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TITE BEE: OMATTA, FRIDAY, FETTCFAKY 14, 101H.
"he ee' ne Uaiaz,ire p)a
Jeff Says, a Turk's a Turkey Just the Same
Drawn for The Bee by "Bud" Fisher
fCte. Tfc th& A,re s y
d - ' v. MWJ W i-'nrn;
750M6 coin. thi wr. n xuRxe
MAS KILLED OPP A LOT oP TURXS
AWOUfcFTA LOT OF WjrjOWS. I'LL
A MATH.IMONIAL, DUMEAU
k'&ND GBT HUSBANOS
(3efF, l WANT rou ro Go I
WfcHT OJT AMD t in 1
1 a awem lookim, young 1
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WVAR.R.V NG HIM
OF P. 1 vsnSM
TVJR.V. L COUt-D flfe
UlNO. MUTT M
The Fate of the Light-o'-Love
By WINIFRED BLACK.
Yesterday I saw her again, the Light
It was flvo years ago that I saw her
first, and, oh, how I hated her; it was all
I could do to keep from giving her nn
open Insult, for
sho was stealing
my friend's hus
My friend wan a
sweet woman, a
good woman, a
clever woman and
pretty and she
loved her husband
dearly. But she
was not well and
she took up with a
Beet of strange
teachings, and be
came so absorbed
In following out
that sho didn't
quite realize what
she was doing to her own happiness
She went to meetings and she rcaJ
books and practiced "rhythmlo breath
ing," and "voiceless praise," and "soul
sympathy," till It really was quite trying
to be with her very much. And the Light
o' Love took advantage of these .thing
and stole the husband of my friend away
from my friend.
She was pretty, too, the Light o' Love,
and witty, and light of heart, and she
was well, perfectly well, and full of the
pure Joy of 'living. She saw a great
deal of my friend's husband when my
friend was away at a "cure," breathing
deep and "soul sympathizing," and my
friend's husband was quite faolnated.
And the pretty, witty, clever, foolish,
head-strong, light-hearted girl was a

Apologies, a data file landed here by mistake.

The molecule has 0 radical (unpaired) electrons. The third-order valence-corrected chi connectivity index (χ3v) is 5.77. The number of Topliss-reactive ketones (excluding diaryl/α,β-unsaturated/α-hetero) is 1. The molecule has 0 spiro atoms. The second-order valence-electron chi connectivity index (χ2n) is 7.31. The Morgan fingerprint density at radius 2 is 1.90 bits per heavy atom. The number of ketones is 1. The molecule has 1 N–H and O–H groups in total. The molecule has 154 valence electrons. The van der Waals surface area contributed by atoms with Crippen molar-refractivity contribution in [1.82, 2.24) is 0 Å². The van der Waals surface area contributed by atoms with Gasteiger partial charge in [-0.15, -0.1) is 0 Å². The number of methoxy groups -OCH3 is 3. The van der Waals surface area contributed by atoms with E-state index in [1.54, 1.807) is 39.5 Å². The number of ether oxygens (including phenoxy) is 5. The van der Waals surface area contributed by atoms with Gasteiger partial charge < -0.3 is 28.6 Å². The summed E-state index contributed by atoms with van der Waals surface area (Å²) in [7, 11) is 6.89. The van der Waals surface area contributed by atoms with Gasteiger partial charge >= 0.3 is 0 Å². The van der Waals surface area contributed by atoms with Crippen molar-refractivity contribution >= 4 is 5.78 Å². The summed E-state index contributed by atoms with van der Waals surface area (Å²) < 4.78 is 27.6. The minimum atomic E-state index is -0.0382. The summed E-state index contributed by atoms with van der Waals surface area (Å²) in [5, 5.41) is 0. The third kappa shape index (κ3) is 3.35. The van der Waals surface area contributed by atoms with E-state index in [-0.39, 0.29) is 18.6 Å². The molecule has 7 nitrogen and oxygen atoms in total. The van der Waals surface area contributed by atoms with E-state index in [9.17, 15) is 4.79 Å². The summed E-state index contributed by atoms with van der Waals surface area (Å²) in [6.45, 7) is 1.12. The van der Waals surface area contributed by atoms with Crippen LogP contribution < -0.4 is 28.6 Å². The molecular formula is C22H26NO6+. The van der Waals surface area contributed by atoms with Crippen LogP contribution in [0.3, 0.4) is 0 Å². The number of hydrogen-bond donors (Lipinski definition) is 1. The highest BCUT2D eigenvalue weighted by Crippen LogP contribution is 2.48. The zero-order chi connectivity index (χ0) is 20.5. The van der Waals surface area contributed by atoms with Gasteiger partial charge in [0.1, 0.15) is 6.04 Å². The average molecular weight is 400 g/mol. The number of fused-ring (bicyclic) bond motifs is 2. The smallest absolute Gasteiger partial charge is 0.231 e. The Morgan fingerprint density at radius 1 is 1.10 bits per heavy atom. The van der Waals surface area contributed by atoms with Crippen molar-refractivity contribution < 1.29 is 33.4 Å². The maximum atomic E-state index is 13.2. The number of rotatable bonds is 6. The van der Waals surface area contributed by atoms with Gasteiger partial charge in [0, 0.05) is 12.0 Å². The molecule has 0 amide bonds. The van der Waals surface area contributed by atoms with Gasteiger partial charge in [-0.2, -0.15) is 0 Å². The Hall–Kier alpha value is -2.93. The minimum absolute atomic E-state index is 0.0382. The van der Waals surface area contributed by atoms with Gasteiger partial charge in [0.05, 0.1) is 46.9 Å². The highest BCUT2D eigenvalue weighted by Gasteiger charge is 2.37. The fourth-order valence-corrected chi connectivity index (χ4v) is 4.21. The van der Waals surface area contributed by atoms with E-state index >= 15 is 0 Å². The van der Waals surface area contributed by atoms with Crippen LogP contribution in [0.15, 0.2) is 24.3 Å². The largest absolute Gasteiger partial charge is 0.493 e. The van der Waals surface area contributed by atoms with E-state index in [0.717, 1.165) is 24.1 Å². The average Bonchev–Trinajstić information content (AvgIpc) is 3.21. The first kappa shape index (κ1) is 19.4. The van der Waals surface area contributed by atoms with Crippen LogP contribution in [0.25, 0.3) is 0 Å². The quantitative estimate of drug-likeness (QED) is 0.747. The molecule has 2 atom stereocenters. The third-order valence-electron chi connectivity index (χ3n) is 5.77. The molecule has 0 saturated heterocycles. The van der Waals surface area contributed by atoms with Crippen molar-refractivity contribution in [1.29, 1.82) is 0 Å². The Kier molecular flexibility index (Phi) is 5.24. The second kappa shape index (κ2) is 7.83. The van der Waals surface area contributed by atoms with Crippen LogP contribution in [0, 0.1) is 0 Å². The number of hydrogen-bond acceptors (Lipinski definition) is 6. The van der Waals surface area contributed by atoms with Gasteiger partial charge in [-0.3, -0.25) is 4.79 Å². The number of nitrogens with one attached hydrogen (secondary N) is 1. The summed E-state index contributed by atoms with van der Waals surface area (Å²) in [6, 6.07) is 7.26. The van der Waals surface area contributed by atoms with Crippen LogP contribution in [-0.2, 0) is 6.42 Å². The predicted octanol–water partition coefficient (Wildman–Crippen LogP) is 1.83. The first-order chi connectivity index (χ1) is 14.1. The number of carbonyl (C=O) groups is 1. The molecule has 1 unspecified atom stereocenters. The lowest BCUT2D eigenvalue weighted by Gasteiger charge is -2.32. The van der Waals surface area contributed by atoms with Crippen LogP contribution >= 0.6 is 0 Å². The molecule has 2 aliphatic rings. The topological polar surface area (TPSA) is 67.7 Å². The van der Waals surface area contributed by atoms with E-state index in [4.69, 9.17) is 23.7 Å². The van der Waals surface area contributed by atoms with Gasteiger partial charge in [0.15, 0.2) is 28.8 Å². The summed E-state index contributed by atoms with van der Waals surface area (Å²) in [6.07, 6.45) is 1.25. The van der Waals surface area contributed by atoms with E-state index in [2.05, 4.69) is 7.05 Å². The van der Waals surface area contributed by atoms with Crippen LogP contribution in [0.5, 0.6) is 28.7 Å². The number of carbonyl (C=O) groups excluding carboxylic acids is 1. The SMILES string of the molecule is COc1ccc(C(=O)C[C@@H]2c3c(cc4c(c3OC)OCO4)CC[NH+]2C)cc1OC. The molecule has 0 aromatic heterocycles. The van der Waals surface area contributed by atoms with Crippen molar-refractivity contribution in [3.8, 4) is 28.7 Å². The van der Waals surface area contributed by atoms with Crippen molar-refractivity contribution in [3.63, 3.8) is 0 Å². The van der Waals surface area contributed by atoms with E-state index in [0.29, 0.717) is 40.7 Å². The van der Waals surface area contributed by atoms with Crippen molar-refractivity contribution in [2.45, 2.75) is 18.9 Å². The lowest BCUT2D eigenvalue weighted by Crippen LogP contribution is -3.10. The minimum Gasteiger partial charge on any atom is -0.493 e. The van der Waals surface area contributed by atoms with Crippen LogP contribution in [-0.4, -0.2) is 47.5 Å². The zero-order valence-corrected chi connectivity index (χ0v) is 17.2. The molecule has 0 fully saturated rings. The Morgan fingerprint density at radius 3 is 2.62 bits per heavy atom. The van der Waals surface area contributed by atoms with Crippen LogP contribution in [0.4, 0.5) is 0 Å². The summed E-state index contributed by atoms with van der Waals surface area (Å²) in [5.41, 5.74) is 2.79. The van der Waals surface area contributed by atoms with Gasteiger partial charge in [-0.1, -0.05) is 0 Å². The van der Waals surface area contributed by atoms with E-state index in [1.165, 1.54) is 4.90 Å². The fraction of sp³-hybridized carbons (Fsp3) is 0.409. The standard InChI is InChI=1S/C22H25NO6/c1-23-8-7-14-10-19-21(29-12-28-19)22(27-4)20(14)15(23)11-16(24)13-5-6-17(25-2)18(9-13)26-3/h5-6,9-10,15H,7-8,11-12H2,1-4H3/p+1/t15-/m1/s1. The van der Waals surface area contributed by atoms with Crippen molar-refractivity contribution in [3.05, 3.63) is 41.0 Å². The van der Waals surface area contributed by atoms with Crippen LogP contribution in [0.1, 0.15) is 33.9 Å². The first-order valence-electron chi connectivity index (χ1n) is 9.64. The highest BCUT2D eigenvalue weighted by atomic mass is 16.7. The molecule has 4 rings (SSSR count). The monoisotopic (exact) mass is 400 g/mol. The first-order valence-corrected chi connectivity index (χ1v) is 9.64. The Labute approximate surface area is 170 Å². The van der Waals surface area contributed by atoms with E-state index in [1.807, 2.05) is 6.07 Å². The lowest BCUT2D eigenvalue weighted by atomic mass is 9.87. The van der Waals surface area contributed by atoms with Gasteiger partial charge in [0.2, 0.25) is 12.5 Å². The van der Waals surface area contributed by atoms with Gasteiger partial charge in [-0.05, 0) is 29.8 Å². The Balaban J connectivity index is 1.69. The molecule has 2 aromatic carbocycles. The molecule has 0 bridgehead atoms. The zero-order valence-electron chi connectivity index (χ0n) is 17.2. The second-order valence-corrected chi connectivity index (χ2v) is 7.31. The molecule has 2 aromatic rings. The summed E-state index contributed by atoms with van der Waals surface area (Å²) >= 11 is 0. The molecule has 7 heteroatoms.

sweet woman no more; she was, poor
thing, poor, foltsh thing, a Light o'
My friend's husband was very devoted;
he was never happy out of the sight
of the Light o" Love; he showered her
with flowers; he wrote her letters aglow
with what he thought, I suppose, was
love; he wrote poems to her; he sent her
wreathes to wear and soft fabrics for his
special delight, and the Light o' Love
was at first seoret about It, and then
triumphant, and then defiant
And we all hated her and wished her
no good, we who loved my friend and
wished to like the husband and think
(veil of him.
And my friend found the whole
wretched affair out and almost died,- and
It was very miserable and very tragic,
and some of us who looked on wished
something dreadful would happen to put
stop to It all.
That was five years ago, and yesterday
I met her, the Light o" Love.
She has Just come back from Home,
where she went to study art. Some say
the man who made her a Light o" Love
sent her there to get rid of her. Some
Bay he went there to get away from htm
herself, and some say that the wife made
the man send her.
At any rate, here she is at home again,
poor foolish, head-strong, vain, selfish.
Light o' Love, a disillusioned woman with
hardly a chance for reasonable happiness
left for her on earth.
The man doesn't care for her any
more; she isn't as pretty as she was, nor
as witty, and she doesn't laugh so easily.
I thought she was roughed a bit yester
day when 1 saw her, and I know there
were lines about her mouth.
She asked me about my friend. First
sho tried to get me to speak of her with
out being' asked, but I would not. so at
last she spoke her name. "How is she
these daysT" said the Light o' Love,
speaking of the good wife whose heart
she came so near breaking.
"She Is well." said I. "very well. I
saw her and her husband off to Japan
the other day, and really she looked like
The flickering light went out of the
Light o' Love's poor sallow eyes, and I
think she pnled a little.
"Have you seen the' children since you
came back?" I asked. "They are dreams.
Little Mrtry Is exactly like her mother,
to her fithor says, and the boy Is his
father nsraln. Isn't It lovely?"
I "Ye-t. urmered the Light o Love,
and I li . sorry for her. poor, foolish
thing. Why didn't sho learn tho lesson
sooner, before It meant so much of bit
terness to her?
Five years she gave to that man five
feverish, restless, desperate years and
now he has gone on his Becond honey
moon to Japan with the wife he had
fallen in love with all over again.
And tho Light o' Love, what will be